Toni Morrison’s Sula revolves around the relationship of her two main characters, Sula and Nel. The childhood friends grow apart with age. Although it is indicated that their friendship is the most important relationship they participate in, they eventually betray each other and lead dishonest lives. Throughout the novel, we see their constantly deteriorating relationship as a result of absence of a family life. Sula is a novel about the influence family may have on the make up of someone’s personality. In particular, the novel examines the effect parents can have on their children and the conscious effort the main characters make to be unlike their mothers.
Nel’s maternal grandmother was a prostitute in New Orleans and so her daughter
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This occurrence on the train establishes a sense of place for Morrison’s readers. We see Helene in a new light. She is respected and loved in her town, but to those who do not know her, she is simply a black middle class woman—one of a demographic that in 1920 (and to this day) receives the least respect. After Morrison provides a full understanding of Helene, we meet the woman who has inadvertently shaped her life and clearly, Nel’s mother wants nothing more than to return to the Bottom.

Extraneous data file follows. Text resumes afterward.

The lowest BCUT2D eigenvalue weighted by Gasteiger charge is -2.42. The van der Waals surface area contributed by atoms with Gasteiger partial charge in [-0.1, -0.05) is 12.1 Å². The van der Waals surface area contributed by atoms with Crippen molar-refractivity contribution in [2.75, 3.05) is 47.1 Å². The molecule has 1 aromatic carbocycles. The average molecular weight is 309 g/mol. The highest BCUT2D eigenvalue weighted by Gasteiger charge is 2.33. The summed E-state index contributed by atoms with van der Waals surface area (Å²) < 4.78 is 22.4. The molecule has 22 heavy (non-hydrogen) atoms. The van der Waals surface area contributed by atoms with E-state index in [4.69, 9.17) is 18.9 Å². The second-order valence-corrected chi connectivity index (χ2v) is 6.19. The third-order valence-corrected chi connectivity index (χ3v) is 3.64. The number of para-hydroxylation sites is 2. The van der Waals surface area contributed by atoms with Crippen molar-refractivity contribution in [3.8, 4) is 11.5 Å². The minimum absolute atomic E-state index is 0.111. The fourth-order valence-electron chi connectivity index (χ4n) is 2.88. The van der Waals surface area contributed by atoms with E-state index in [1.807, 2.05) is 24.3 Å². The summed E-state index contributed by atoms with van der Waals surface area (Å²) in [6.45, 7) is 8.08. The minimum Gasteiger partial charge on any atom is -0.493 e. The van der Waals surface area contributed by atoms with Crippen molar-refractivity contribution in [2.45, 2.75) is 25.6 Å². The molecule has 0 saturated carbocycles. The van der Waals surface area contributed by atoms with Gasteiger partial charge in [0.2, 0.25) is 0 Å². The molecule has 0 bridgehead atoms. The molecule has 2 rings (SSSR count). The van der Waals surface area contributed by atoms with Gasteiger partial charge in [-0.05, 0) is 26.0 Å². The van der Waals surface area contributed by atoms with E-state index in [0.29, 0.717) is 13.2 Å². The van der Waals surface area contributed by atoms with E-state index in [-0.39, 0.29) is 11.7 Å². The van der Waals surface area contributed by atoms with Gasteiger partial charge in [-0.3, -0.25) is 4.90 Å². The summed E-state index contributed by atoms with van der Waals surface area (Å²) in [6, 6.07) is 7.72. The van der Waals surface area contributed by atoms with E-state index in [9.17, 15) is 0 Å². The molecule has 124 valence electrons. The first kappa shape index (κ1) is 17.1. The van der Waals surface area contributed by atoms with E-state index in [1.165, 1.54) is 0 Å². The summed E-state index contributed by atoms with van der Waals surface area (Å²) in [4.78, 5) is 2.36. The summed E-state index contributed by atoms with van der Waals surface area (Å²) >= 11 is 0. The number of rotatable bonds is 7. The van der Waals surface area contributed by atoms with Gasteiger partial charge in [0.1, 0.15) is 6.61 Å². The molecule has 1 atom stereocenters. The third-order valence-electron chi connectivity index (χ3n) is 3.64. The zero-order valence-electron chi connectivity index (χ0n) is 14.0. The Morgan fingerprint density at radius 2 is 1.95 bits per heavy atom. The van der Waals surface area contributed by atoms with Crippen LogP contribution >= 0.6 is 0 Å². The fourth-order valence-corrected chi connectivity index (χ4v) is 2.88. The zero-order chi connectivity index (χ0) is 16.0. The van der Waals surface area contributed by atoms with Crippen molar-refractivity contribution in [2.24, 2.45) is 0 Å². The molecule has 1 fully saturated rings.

Helene plays a minor role in the novel as a whole (she quickly disappears after the beginning). In understanding her character, though, a more complete understanding of Nel can be accomplished. Just like her mother, Nel wishes to be nothing like her mother. Many times during her childhood, we see her attempts to differentiate herself from her mother. Perhaps it is a simple case of the grass is always greener, but Nel’s perception of Sula’s home is indicative of her attempts to become different. Nel loves the unkempt nature of the house. She loves the noise and the people and even the lack of attention that Eva gives to Sula. Although she will grow to live a life that is full of order, as a child, she looks for opportunities to remove herself from that world. Sula is a